First, most teachers are trained in English. In the foundation phase in most public schools, where the medium of instruction is the common indigenous language of the area, there is an underlying assumption that these educators will recontextualise what they have learnt in English into a different linguistic context at the end of their qualification.
This is not a straightforward matter. And even when foundation-phase teachers are trained using the indigenous language with which they teach at the end of their qualifications (as with some universities), problems centred on technical lexicons abound.
Second, there has not so far been a concerted and deliberate effort to co-ordinate the development of the indigenous languages to the point where they become languages of scholarship.
Any development of the lexicon of a language involves — necessarily — the coinage of new words as much as the borrowing of words from other languages. If there is no centralised body tasked with overseeing standardisation of the developed terms, the upshot is that different groups of people will coin different words for the same concepts.
This is currently the situation with the proliferation of multilingual mathematics dictionaries in South Africa. Although I do not believe in the mere importation of practices that have worked elsewhere, at the same time I think there are lessons to be learnt from contexts such as New Zealand, where an indigenous language — Maori — has been developed for use and is used in teaching and learning up to the final year of high school in all subjects including mathematics. For me, this development of indigenous languages as languages of scholarship needs to come first, before the introduction and use of any of them as mediums of instruction for training teachers in the foundation phase.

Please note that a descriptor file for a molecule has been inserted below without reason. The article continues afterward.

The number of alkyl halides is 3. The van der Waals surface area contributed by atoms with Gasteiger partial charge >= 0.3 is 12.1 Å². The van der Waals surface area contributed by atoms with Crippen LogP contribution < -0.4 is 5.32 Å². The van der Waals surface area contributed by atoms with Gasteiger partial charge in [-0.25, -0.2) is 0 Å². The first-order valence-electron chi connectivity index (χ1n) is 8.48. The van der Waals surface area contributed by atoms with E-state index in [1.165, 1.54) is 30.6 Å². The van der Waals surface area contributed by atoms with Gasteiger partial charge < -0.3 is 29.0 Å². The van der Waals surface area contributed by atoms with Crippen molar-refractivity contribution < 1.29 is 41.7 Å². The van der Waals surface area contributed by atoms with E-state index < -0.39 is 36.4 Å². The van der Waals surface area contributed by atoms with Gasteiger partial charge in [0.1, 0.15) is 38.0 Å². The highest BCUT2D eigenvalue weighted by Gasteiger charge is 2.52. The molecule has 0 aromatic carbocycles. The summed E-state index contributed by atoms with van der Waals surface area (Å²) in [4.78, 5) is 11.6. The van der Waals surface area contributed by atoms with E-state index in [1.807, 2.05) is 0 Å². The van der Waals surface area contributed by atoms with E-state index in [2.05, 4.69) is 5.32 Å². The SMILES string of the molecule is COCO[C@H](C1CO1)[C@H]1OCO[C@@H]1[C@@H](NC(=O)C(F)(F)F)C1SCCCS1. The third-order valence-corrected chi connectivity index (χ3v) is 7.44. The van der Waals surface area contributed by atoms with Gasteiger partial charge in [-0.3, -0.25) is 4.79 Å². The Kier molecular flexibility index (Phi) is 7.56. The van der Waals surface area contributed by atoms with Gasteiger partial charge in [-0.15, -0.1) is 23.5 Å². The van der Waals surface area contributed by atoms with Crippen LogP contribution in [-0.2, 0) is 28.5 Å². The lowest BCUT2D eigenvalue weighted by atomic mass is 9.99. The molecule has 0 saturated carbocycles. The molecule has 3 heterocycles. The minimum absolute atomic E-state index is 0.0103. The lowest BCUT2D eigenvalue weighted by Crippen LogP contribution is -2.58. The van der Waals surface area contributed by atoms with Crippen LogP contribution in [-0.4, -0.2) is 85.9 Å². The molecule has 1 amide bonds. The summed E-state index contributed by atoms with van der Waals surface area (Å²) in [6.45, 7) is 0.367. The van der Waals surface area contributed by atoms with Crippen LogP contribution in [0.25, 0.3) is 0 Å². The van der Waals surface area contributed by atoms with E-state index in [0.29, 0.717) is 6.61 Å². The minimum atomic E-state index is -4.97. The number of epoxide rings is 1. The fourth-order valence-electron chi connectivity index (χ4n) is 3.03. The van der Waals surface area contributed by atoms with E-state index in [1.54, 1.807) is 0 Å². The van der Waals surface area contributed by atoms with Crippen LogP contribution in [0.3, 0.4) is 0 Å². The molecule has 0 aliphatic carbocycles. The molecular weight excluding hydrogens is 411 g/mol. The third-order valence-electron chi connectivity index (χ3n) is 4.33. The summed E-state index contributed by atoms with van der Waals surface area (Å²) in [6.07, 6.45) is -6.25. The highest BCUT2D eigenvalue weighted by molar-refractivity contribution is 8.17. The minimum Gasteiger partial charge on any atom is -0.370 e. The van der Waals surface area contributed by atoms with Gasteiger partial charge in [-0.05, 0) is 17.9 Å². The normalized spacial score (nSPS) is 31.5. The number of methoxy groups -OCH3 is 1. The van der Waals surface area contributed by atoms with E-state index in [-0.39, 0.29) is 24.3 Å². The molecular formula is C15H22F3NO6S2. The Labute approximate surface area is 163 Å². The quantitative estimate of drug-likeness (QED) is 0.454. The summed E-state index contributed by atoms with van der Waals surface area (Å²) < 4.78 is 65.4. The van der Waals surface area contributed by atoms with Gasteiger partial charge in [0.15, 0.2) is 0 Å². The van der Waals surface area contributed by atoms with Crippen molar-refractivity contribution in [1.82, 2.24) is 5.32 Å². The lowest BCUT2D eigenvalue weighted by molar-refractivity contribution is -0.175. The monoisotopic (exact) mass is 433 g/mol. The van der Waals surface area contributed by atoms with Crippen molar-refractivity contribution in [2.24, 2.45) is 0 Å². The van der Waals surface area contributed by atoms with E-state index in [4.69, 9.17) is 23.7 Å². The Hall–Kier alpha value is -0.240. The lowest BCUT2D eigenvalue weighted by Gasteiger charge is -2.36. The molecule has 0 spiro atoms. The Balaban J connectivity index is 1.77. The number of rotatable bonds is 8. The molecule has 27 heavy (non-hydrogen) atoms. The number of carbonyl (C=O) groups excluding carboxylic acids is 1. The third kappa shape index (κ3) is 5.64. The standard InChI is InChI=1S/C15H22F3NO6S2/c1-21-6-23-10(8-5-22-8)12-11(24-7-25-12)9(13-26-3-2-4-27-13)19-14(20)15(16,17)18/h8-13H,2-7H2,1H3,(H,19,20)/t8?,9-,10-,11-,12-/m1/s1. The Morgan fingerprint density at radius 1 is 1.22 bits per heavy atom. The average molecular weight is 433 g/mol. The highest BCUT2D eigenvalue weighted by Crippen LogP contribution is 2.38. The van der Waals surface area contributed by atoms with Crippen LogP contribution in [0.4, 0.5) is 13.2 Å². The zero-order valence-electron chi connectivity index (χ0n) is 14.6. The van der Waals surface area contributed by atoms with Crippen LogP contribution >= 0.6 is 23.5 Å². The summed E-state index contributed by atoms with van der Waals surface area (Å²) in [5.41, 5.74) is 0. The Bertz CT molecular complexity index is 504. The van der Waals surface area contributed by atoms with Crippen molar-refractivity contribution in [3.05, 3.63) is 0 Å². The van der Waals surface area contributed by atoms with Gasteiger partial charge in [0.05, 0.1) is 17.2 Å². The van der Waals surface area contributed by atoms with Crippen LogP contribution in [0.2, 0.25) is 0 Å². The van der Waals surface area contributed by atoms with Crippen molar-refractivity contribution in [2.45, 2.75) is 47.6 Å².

Third, negative attitudes to the use of the mother tongue as a medium of instruction need to be combated. In South Africa, this is particularly sensitive given the fact that during the apartheid era mother-tongue schooling for Africans was favoured for quite different reasons than those advanced by educationists and researchers. It was used as a tool of oppression and marginalisation of blacks, which has contributed in no small measure to giving mother-tongue education — and, to a large extent, the use of African languages — a negative connotation, because of the tendency to equate it with the ravages of Bantu education.
I contend that any attempt to use the mother tongue as a medium of instruction, or doing it as a subject in school, should not simply be for political reasons.
It should arise from the inherent advantage that accrues from the development of proficiency in both the mother tongue and English, and proficient teaching of English must accompany the use of the mother tongue as medium of instruction.
But the use of an indigenous language as a medium of instruction comes at a price and, until this price is paid and until the issues I have raised here are dealt with, I am afraid I would have to go for second-best — and send my child to an English-medium school right from grade R.
Dr Anthony Essien is a lecturer in mathematics education in the school of education, University of the Witwatersrand
Create Account | Lost Your Password?